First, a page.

In the past two years I have gone from my "I don't want writing advice" cocoon to actually reading several books and articles about it and even doing a free online course on fiction writing. While I believe it has helped me look more critically at my work and expand my skill set and knowledge base, I still believe givers of writing advice walk a fine line and that not everything holds true for every writer. One of the things I want to look at today is the "rule" that says you need to know the ending before you start.
In the past, back in the days of fanfiction and light-hearted fun with words - it's still fun now, but I have become a lot more serious in my pursuit of writing - I did not always know what I wanted to say with a piece of writing. Sometimes I only had one scene in my head, around which a story (sometimes 1000, sometimes 10,000 words) evolved.
When I started writing my own stories, that core idea was still there, but the piece of fiction that inspired me to write in my own world - a still unfinished fantasy novel in three parts - had been growing in my head for seven or eight years at that point in time. I had a pretty good idea of every important aspect: I knew my characters like the back of my hand, I knew the setting (at least the basics) and I knew where I wanted it to end. The rest, I was confident, was to grow in the telling. And it did. Even when I was certain there were no surprises, like with my characters, I still managed to be stunned by what came out when I actually gave substance to the thoughts in my head. Reading through some of the scenes I wrote, these characters spread wisdom that cannot possibly originate from me.
The Young Adult novel I distracted myself with just a little over a year ago when even the first part of the fantasy project seemed too vast for my newly shaping writer's mind, was never supposed to be more than "the novel on the side" - my little bit of fun I indulged in while rekindling the flame for the fantasy project. Like everything else I have written, it started with no more than a core idea, which in this case happened to be a dream I had a few months previously. In October I decided to challenge myself by taking part in NaNoWriMo, the National Novel Writing Month, and write 50,000 words in 30 days. That left me with only a couple of weeks to come up with a battle strategy.
My structure was rough. The notes for the last four of what I assumed were going to be ten chapters descended into the realms of "there is a battle" and "One side or the other will win". Even my characters were hollow at best. One was to be called Max with his defining quality being his creativity. The other was called Sophie. All my notes told me about her was that compared to Max she was spoilt and rich.
Not really story material, but I had my core idea and on 1st November 2015 I started writing. By the end of November I had all but the last chapter written. I had a plot with more holes than a Swiss cheese. Max and Sophie had character and a back story - though in Max's case that worked out better than in Sophie's. More importantly: I had a plausible beginning and I at least knew where the end was going to be. My core idea had created a whole network of story around itself.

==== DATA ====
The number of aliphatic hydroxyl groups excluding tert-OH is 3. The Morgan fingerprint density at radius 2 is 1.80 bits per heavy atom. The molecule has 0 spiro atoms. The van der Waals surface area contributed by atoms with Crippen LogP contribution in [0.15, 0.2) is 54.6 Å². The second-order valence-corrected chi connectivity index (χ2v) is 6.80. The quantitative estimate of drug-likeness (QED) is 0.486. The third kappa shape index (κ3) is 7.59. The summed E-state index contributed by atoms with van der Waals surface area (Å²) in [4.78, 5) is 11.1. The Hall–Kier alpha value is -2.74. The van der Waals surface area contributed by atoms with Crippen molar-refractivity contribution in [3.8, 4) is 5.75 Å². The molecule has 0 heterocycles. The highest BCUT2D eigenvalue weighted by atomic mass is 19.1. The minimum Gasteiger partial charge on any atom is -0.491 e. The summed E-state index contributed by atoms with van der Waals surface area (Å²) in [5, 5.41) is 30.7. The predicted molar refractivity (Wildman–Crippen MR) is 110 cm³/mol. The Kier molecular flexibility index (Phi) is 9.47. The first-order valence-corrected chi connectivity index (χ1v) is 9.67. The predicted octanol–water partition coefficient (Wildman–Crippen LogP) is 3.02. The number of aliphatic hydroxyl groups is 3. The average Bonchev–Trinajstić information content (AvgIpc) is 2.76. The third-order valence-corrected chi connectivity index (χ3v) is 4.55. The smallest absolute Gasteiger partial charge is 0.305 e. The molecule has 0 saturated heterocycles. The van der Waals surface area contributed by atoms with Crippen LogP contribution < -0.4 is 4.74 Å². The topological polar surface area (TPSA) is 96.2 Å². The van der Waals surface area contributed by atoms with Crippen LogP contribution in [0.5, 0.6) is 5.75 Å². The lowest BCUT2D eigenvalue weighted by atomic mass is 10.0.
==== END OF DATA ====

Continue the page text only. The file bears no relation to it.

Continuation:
As you can see, I am a very intuitive writer. I need to have an idea and a rough plan, but for the most part I write until I know where I am going. I don't know much about my setting until I experience it. The same goes for my characters. Until I see them in action, hear them talk and react to the world around them, I have no clear idea of who they are. It is in the writing that I find out. Once I have a first draft and know both the plot and the characters I can sit down and edit. In the case of Max and Sophie, the second draft was almost 15,000 words longer than the first draft and the first chapter had been entirely rewritten to fit the tone of the story and the characters I was working with. And that was before my first proofreader got his fingers on it and told me that 85 % of the technology I was using did not make sense. 😲
Since then I have read quite a bit more about how to aid the writing process and more often than not I come across the concept that you should know where you want to go with your story before you start. It made sense to me. I needed structure and a reason to write and if I figured out what I was working towards, surely I was setting myself up for a much smoother ride. I decided that with my next, i.e. current project, I would make sure to know what I write before I start.
It did not work. It created a lot of anxiety, feelings of worthlessness and a sense of being stuck in a creative hole. After several weeks of beating myself up about my lack of ending, I went back to my "write until you know" approach. Yes, I may only be two chapters in with no clear idea of how it will end, but I am beginning to get to know my characters and the world they inhabit. Will I eventually have to rewrite everything that is on paper so far? Most likely. But that is okay, because at least I am writing. I am beginning to see the statue hidden in the slab of stone. Yes, it is rough around the edges and I may only see half of the shape it will eventually take, but I am chiselling away at it, and every word I write, every sentence that makes it into the document, takes me closer to understanding my setting, the characters, and the story that is shaping through and around them.
What I have learned from this is that writing advice can intimidate. Take tips on board and try out new ways, but simply because it works for many other writers does not mean it has to work for you. And instead of forcing yourself to conform with what other writers promised will work, follow your instinct. Everyone's approach to writing is different. If you don't know where the story will end when you start it, that is fine, as long as you keep writing until you figure it out.